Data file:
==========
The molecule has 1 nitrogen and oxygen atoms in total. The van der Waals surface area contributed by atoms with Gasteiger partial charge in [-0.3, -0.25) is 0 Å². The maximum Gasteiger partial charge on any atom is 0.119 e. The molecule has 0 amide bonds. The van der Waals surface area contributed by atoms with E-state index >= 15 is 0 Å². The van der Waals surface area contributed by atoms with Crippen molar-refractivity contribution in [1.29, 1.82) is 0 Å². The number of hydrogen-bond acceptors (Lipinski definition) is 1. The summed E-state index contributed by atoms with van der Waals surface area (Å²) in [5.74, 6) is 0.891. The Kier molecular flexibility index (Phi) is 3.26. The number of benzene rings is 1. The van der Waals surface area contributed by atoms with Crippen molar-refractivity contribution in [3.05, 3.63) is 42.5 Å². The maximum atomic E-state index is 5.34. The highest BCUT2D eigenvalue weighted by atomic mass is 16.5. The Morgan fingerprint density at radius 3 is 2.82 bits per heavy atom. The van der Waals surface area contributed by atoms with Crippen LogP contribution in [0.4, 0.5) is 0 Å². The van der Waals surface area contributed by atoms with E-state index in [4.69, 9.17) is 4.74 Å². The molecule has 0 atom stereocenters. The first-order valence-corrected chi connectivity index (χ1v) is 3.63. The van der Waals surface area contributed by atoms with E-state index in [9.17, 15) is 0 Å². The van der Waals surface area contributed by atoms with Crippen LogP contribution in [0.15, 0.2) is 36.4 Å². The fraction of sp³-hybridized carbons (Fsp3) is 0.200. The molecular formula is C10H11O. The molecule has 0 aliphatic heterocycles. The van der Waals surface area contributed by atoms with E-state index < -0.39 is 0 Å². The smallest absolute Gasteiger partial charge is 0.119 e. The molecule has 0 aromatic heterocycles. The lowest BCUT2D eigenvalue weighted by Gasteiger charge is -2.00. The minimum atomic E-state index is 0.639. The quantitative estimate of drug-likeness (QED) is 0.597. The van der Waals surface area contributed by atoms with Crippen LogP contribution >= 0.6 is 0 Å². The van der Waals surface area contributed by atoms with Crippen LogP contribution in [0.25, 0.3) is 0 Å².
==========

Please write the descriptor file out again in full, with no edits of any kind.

The molecule has 1 nitrogen and oxygen atoms in total. The van der Waals surface area contributed by atoms with Gasteiger partial charge in [-0.3, -0.25) is 0 Å². The maximum Gasteiger partial charge on any atom is 0.119 e. The molecule has 0 amide bonds. The van der Waals surface area contributed by atoms with E-state index >= 15 is 0 Å². The van der Waals surface area contributed by atoms with Crippen molar-refractivity contribution in [1.29, 1.82) is 0 Å². The number of hydrogen-bond acceptors (Lipinski definition) is 1. The summed E-state index contributed by atoms with van der Waals surface area (Å²) in [5.74, 6) is 0.891. The Kier molecular flexibility index (Phi) is 3.26. The number of benzene rings is 1. The van der Waals surface area contributed by atoms with Crippen molar-refractivity contribution in [3.05, 3.63) is 42.5 Å². The maximum atomic E-state index is 5.34. The highest BCUT2D eigenvalue weighted by atomic mass is 16.5. The Morgan fingerprint density at radius 3 is 2.82 bits per heavy atom. The van der Waals surface area contributed by atoms with Crippen LogP contribution in [0.4, 0.5) is 0 Å². The van der Waals surface area contributed by atoms with E-state index in [4.69, 9.17) is 4.74 Å². The molecule has 0 atom stereocenters. The first-order valence-corrected chi connectivity index (χ1v) is 3.63. The van der Waals surface area contributed by atoms with E-state index in [9.17, 15) is 0 Å². The van der Waals surface area contributed by atoms with Crippen LogP contribution in [0.15, 0.2) is 36.4 Å². The fraction of sp³-hybridized carbons (Fsp3) is 0.200. The molecular formula is C10H11O. The molecule has 0 aliphatic heterocycles. The van der Waals surface area contributed by atoms with E-state index < -0.39 is 0 Å². The smallest absolute Gasteiger partial charge is 0.119 e. The molecule has 0 aromatic heterocycles. The lowest BCUT2D eigenvalue weighted by Gasteiger charge is -2.00. The minimum atomic E-state index is 0.639. The quantitative estimate of drug-likeness (QED) is 0.597. The van der Waals surface area contributed by atoms with Crippen LogP contribution >= 0.6 is 0 Å². The van der Waals surface area contributed by atoms with Crippen LogP contribution in [0.25, 0.3) is 0 Å².